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By Theodore Dalrymple

The New Vichy Syndrome: Why European Intellectuals Surrender to Barbarism.


Theodore Dalrymple
Surreal London
There are 1,200 stabbings and $1 million houses.
Autumn 2006

I recently went to visit a friend in North London. My wife drove from our central London apartment, and it took her an hour and a half to go eight miles. I took public transportation to get there in less than half the time. Still, one can see why Londoners want to insulate themselves from fellow residents. You can lock the doors of your car against them.

Newspaper headlines that evening screamed about a bloodbath outside a London McDonald’s, with two youths getting shot. Every day, one confronts news of that sort: as I write, for example, comes the story of a Congolese immigrant, a churchgoing university student of mathematics, killed after asking 12 youths making noise outside his apartment building at night to go away, since he needed sleep. Outraged and intoxicated, some returned later and stabbed him to death. Among those arrested: a 15- and a 17-year-old.

For once, the police spokesman did not tell us that it was a robbery that went wrong, or a case of someone in the wrong place at the wrong time. He said that the victim did what any normal citizen should do. “It just so happens,” he added, “that one or more of the youths were such that they decided to go back and attack him.”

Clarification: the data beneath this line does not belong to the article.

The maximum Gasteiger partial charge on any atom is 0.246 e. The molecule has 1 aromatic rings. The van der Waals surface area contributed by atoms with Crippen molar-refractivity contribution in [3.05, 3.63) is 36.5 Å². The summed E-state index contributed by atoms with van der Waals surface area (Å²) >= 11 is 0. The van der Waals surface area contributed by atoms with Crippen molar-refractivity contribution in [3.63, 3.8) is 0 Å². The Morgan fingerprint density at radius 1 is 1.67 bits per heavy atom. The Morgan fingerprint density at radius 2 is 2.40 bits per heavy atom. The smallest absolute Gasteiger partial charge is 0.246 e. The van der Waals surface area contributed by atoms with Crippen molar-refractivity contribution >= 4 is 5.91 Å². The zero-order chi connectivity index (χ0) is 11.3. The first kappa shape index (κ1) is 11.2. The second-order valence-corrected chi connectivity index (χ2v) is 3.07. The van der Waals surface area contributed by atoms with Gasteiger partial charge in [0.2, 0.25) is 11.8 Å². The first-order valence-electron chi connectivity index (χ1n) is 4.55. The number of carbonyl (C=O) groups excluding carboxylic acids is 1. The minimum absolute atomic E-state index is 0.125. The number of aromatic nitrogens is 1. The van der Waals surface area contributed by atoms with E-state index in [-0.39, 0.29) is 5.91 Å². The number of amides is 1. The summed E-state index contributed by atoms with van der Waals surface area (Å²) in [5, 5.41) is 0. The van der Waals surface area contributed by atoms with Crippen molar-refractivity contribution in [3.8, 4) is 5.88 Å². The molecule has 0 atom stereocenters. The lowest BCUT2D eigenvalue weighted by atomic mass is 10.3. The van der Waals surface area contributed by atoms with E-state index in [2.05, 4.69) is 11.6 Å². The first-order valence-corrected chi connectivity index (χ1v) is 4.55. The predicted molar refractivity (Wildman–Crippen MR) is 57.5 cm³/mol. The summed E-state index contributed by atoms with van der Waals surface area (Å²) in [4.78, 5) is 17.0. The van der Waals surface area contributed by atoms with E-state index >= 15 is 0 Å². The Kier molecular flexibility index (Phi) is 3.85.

It just so happens? A reported 1,200 stabbings occurred in London last year, and evidence in the British Medical Journal suggests that such attacks are becoming not only more numerous, but more serious. Woundings that endangered life nearly doubled in Britain between 1997 and 2005.

I lost my way a couple of times on my way to see my friend. I asked directions from people in the street, and they visibly flinched, though neither my appearance nor my manner (to say nothing of my age) suggests aggression. They probably thought that, at best, I was a mental patient undergoing treatment in “the community,” as people call it today. Two fled, claiming ignorance of the road I needed to find, which, as it turned out, was only a few yards away.

I looked in the windows of a real-estate agent. A house in the area, by no means large, would cost about $1.1 million.

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